Once you have identified your research passions and the research setting you’d like to work in, it’s time to take the next step and introduce yourself to faculty researchers.
Approaching faculty can be a daunting prospect, but our faculty members are here to help you succeed in the life sciences. They want eager and curiosity-driven undergraduates in their labs, but it’s up to you to take the initiative and establish a connection.
The best way to initiate communication is by writing an email or even approaching a faculty member in-person during their office hours.
But before you do that, be sure you’ve done your homework. You’ll have much better luck receiving a response from faculty if you know what’s happening in their labs. Sending generic mass emails in hopes of getting a response isn’t likely to work.
“When I was looking for a lab, I spent several hours going through various professors’ websites and reading about their research,” said Benjamin Mallory, ’18 B.S. in Biochemistry and Molecular Biology. “I then picked four or five that seemed interesting to me and emailed the professors.”
The work paid off for Mallory. According to Distinguished Professor Wolf-Dietrich Heyer, Department of Microbiology and Molecular Genetics, it was Mallory’s evident familiarity with the work at the Heyer Lab that convinced him to offer the student an undergraduate research position.
“The research itself can vary quite a bit, from running gels and conducting western blots to injecting worms and microscopy,” said Mallory. “Have an open mind and an adventurous spirit, and you will have a great experience in whichever lab you choose.”
Making the most of campus resources
Brandon Nava Ultreras, a biological sciences and Chicana/Chicano studies double major, used his adventurous spirit to find research opportunities on campus. Through a mentorship program with the UC Davis AB540 and Undocumented Student Center, he secured a position in the lab of Assistant Professor Rebecca Calisi Rodríguez. There, he worked with Calisi Rodríguez’s study subjects—pigeons—to investigate prolactin, the hormone responsible for milk production. Though Ultreras had never worked with pigeons before, he eventually became the lab’s aviary manager.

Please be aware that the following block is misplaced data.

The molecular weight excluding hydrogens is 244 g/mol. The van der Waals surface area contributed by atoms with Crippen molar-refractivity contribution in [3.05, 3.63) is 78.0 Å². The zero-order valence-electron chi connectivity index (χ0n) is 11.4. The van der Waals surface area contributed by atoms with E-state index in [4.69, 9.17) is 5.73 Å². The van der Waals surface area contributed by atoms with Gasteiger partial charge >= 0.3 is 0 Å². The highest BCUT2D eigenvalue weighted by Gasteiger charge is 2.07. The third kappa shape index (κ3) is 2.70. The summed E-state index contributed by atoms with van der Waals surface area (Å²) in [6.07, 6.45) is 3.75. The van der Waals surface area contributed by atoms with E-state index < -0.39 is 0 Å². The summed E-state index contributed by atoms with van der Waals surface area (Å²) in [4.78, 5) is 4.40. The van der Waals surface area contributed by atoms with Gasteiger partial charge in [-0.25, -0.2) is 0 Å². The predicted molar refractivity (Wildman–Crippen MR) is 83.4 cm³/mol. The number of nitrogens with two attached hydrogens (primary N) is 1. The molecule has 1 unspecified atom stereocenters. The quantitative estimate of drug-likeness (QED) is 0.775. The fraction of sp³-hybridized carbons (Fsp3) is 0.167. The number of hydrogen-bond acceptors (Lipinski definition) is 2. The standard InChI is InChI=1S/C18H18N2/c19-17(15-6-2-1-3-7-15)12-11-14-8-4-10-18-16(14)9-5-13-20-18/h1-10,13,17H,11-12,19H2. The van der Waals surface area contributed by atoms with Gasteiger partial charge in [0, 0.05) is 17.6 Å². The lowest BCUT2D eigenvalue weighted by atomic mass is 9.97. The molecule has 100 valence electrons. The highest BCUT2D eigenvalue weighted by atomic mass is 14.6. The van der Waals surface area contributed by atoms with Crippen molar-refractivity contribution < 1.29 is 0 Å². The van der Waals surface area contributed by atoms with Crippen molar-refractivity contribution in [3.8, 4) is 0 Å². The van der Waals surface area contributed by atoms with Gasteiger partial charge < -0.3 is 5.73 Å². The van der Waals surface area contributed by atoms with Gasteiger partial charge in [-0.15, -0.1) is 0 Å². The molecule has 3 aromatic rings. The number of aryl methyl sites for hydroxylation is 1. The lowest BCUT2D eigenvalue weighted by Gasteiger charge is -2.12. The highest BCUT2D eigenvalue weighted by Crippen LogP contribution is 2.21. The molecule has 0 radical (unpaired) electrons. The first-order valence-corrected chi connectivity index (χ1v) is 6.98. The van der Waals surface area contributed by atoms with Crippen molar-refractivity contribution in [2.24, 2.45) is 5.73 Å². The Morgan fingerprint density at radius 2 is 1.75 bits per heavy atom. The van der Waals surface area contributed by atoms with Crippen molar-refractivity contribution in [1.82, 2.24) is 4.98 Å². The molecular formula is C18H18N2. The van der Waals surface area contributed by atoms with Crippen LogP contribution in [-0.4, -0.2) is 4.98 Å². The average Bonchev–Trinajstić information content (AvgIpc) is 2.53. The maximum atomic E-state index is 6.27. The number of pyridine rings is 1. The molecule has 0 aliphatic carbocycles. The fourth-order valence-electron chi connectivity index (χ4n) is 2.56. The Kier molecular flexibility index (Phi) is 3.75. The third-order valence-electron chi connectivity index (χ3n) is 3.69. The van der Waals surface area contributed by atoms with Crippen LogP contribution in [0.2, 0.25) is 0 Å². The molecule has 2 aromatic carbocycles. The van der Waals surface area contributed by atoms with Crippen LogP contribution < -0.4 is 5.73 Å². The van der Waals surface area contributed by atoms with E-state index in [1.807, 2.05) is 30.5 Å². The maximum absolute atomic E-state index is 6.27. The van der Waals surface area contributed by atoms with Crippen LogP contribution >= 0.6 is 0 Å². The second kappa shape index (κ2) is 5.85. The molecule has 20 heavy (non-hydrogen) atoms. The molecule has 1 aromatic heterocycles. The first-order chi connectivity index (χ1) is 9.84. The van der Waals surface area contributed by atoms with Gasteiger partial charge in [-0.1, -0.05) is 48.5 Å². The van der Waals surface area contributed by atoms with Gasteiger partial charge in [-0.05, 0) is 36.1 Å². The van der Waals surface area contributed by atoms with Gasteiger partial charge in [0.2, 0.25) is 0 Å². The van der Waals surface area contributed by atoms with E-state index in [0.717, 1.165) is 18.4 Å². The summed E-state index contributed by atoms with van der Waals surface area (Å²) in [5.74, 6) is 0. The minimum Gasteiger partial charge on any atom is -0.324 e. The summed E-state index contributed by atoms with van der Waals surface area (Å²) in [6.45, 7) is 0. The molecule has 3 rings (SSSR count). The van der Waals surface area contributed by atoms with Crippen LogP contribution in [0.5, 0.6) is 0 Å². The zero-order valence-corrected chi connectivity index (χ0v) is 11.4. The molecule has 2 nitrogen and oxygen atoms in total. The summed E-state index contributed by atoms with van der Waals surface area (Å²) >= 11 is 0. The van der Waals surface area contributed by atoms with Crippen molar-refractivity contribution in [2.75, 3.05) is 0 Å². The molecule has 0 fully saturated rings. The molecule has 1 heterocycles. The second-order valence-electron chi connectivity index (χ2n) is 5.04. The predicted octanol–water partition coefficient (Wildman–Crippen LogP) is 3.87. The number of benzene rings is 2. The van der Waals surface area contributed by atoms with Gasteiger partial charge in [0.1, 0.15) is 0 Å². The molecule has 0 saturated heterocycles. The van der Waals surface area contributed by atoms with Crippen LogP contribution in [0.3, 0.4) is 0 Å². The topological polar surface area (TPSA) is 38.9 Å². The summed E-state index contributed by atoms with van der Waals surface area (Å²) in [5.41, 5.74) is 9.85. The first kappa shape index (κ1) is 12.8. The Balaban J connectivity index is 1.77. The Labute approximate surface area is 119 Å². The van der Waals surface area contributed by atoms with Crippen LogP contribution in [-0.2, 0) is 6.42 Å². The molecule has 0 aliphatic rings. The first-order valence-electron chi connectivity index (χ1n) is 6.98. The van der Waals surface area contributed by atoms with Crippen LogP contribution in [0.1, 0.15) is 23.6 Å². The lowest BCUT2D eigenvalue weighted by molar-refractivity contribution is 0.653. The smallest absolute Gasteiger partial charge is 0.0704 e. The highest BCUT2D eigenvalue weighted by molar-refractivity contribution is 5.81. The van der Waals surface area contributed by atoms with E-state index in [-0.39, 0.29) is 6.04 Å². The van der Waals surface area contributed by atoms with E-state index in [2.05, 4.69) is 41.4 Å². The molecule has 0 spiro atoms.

“I’ve had students contact me with no experience or references, but when I bring them in for an interview, they’re passionate and my gut says go with them,” said Calisi Rodríguez. “My gut hasn’t been wrong yet.”
UC Davis has many programs and resources that help connect students to researchers on campus, like the Undergraduate Research Center, Accelerating Success by Providing Intensive Research Experience (ASPIRE) and Course-based Undergraduate Research Experiences (CUREs).
College Medalist Kelsey Klein was a member of the ASPIRE program, which connected her to Professor Ron Mangun, Department of Psychology and Neurology. In the lab, Klein studied relationships between attention mechanisms in the brain’s early visual cortex and eye gaze.
Most undergraduates get their first research role with minimal previous scientific experience. Faculty know you’re here to learn and it’s got to start somewhere. So as long as you have curiosity and drive, you’ll find a place to grow as a scientist at UC Davis.
“I think students need to kind of trust themselves a little bit more and be a little bit more confident,” said Jennifer Addleman, who joined Professor David Hawkins’ Human Performance Lab as a freshman.
Addleman studies the physiology of movement and explores how this understanding can help reduce ACL injuries. “You don’t need to go into it already knowing everything, because that’s not the point. The point is to learn more,” she said.
Preparing your credentials
Before you apply to a lab, you’ll want to make sure your resume is in tip-top condition. Faculty know that for many students college marks the first opportunity to engage in scientific research. So including your work and academic background is important. Many of the skills essential to your previous jobs, like time management, attention to detail and ability to handle responsibilities will be essential to success in a research environment.
“You should have a resume prepared that not only covers your academic performance and background, but your work history, volunteerism and maybe a little bit about your motivation,” said College of Biological Sciences Dean Mark Winey.
And if you’re a first-year or transfer student, the BIS 005 and BIS 198 introductory courses provide opportunities to help you draft letters of interest to a lab and create a professional online presence via LinkedIn.
So whether you’ve got prior research experience or are just setting out on your scientific career, following these steps will help you make an impression. Taking the initiative to learn about faculty labs and preparing a resume will demonstrate your capabilities and commitment to finding a research position.